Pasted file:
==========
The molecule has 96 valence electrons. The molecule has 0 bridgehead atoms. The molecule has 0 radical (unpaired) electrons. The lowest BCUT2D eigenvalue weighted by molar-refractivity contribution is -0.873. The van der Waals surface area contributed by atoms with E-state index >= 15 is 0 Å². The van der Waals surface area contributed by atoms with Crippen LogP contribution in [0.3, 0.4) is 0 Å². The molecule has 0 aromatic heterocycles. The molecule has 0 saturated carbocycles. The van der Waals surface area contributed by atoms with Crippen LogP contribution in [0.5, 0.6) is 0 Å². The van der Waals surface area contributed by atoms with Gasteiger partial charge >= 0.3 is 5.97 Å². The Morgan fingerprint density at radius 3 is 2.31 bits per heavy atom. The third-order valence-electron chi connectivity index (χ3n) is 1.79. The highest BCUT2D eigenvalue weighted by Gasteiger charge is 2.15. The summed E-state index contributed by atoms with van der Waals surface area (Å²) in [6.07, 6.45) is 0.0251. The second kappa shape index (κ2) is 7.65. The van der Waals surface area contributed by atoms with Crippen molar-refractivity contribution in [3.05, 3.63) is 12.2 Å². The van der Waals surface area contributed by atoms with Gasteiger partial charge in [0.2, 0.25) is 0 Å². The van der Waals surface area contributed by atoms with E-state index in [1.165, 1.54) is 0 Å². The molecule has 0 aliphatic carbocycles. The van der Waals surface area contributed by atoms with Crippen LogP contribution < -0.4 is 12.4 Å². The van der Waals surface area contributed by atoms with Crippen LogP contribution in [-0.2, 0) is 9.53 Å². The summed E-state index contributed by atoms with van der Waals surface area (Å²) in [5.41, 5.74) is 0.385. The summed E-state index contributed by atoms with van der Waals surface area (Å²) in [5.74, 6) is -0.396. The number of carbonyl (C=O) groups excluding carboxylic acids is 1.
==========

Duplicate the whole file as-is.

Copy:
The molecule has 96 valence electrons. The molecule has 0 bridgehead atoms. The molecule has 0 radical (unpaired) electrons. The lowest BCUT2D eigenvalue weighted by molar-refractivity contribution is -0.873. The van der Waals surface area contributed by atoms with E-state index >= 15 is 0 Å². The van der Waals surface area contributed by atoms with Crippen LogP contribution in [0.3, 0.4) is 0 Å². The molecule has 0 aromatic heterocycles. The molecule has 0 saturated carbocycles. The van der Waals surface area contributed by atoms with Crippen LogP contribution in [0.5, 0.6) is 0 Å². The van der Waals surface area contributed by atoms with Gasteiger partial charge >= 0.3 is 5.97 Å². The Morgan fingerprint density at radius 3 is 2.31 bits per heavy atom. The third-order valence-electron chi connectivity index (χ3n) is 1.79. The highest BCUT2D eigenvalue weighted by Gasteiger charge is 2.15. The summed E-state index contributed by atoms with van der Waals surface area (Å²) in [6.07, 6.45) is 0.0251. The second kappa shape index (κ2) is 7.65. The van der Waals surface area contributed by atoms with Crippen molar-refractivity contribution in [3.05, 3.63) is 12.2 Å². The van der Waals surface area contributed by atoms with Gasteiger partial charge in [0.2, 0.25) is 0 Å². The van der Waals surface area contributed by atoms with E-state index in [1.165, 1.54) is 0 Å². The molecule has 0 aliphatic carbocycles. The van der Waals surface area contributed by atoms with Crippen LogP contribution < -0.4 is 12.4 Å². The van der Waals surface area contributed by atoms with Crippen LogP contribution in [-0.2, 0) is 9.53 Å². The summed E-state index contributed by atoms with van der Waals surface area (Å²) in [5.41, 5.74) is 0.385. The summed E-state index contributed by atoms with van der Waals surface area (Å²) in [5.74, 6) is -0.396. The number of carbonyl (C=O) groups excluding carboxylic acids is 1.